One part of the passage is seldom being touched, which is the last sentence: “And being found in human form, he humbled himself by becoming obedient to the point of death, even death on a cross.”  This sentence is key for understanding Jesus’ emptying himself.  His willingness to incarnate into the world and emptying himself ties closely to his obedience to the Father.  Many people, in their desire to complete the matching between counseling and kenosis theology, forget to touch this important key theological basis.  Jesus came to earth and assumed human nature was because of his obedience to the Father.  In his obedience he loved his Father, and he also at the same time loved us.  The obedience part plays a significant role in understanding the kenosis theology, and thus it should inform how we relate to one another.  Paul, therefore, advised that Christians ought to have mutual love and respect out of their obedience to the Father, just as Jesus did.  Now, if we are to apply this concept into pastoral counseling, Pastors too have to understand the emphasis on obedience to the Father.  Obedience to the Father must not be forgotten.  This truth assumes that the voice and the will of God are to be heard and followed.  The emptying of oneself cannot and must not proceed if obedience to God is not in place.  Think about it like this.  Jesus was not only emptying himself for the sake of humans, but he also did it for the sake of his Father.  Clearly, when pastors are to empty themselves in counseling, then they have to do it not only for the sake of the counselee, but more importantly for the sake of God.  The voice of God must not be discounted or ignored.  The problem with implying this theology hastily is the failure to recognize the place of God’s word in pastoral counseling.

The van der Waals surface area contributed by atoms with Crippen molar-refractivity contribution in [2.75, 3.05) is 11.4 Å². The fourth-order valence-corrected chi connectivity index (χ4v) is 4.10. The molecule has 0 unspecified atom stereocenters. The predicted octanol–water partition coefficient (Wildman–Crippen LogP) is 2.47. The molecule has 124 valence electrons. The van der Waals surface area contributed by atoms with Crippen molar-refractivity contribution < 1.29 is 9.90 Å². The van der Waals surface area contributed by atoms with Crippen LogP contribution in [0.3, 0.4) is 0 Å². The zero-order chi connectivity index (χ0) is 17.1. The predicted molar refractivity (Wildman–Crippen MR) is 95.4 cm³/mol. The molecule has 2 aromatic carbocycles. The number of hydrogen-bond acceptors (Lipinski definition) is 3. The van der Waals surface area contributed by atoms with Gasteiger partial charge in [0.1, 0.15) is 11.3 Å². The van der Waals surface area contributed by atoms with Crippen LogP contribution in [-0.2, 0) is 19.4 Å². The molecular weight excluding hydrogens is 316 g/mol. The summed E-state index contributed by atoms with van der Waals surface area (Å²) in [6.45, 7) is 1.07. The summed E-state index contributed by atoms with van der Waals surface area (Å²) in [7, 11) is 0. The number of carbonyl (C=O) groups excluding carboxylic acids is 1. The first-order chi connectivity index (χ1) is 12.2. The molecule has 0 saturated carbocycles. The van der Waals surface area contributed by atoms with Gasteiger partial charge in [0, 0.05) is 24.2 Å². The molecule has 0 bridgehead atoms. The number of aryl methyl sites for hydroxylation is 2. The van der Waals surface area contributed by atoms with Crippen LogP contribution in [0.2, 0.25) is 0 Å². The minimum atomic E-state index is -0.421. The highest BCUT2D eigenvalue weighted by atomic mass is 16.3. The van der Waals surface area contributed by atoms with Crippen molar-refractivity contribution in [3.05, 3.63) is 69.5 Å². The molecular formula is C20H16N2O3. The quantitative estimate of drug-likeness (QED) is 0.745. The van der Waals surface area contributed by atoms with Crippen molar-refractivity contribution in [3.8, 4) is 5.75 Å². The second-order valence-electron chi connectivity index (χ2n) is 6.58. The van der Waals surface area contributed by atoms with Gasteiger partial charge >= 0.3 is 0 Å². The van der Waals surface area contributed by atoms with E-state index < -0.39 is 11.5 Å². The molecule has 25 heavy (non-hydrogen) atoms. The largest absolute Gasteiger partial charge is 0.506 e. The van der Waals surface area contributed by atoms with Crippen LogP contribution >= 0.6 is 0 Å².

Now, if we are to bring together the more complete theological picture of Philippians 2:1-8 into the plate of pastoral counseling, we need to be mindful that the mutuality must be assumed.  Because it is indeed the context of the passage.  With the mutuality assumed, pastoral counseling is then healthier, because not only the voice of the counselee that fills the room, but also the voice that comes out from the counselors.  Now, the counselor, if to apply the kenosis theology, must allow the voice of God to channel through.  His/her own voice is to be suspended.  This is emptying oneself.  Not only that the counselor empties him/herself to allow the voice of the counselee to have space, but also the word of God to be voiced through.  In this way, the counselor becomes like a priest.  One that mediates between God and the counselee.  Because the main goal of counseling is for the counselee to meet with God himself.  And the way to meet with God is through his word.  If God’s word is not voiced, then the counselee only meets his/her own voice, given the half application of the kenosis theology in Philippians 2:1-8.  Meeting his/her voice only spells the fallout of pastoral counseling.  A warning from Proverbs 18:2 is given of this situation: “A fool takes no pleasure in understanding, but only in expressing his opinion.”  If pastoral counseling is set up only for the counselee to air his/her own voice, then it is a big fallout.  Such pastoral counseling is set up for failure.  It only gives way to foolishness.  Such pastoral counseling model only breeds fools.  Both the pastor and the counselee will eventually become fools.  The repetition of voicing and listening only to the voice of the counselee, the voice of man, will educationally lead both the pastor and the counselee down the path of foolishness.  Their knowledge growth will be stunted.  They no longer will know the eternal truth of God.  They only know one sided information from the opinion of man, but never consult the word of truth.  Educationally speaking, both of them will move from one point to another point nevertheless.  But unfortunately, if this model is the model being repeated over and over again, then they will arrive at the point of false knowledge and truth.  Once they have arrived, they would think that they have an epiphany, and thus have known the secrets of the truth, but the reality is that they have known only the pseudo truth.  Or in other words, they have known the lies.  The problem is that they think they have known the truth, and thus with this experience and newly found knowledge they begin to brag about it and lead others to the land of lies.  No!  It must not be!  Pastors have sworn to obey God alone!  Obedience to the point of death, even death on a cross.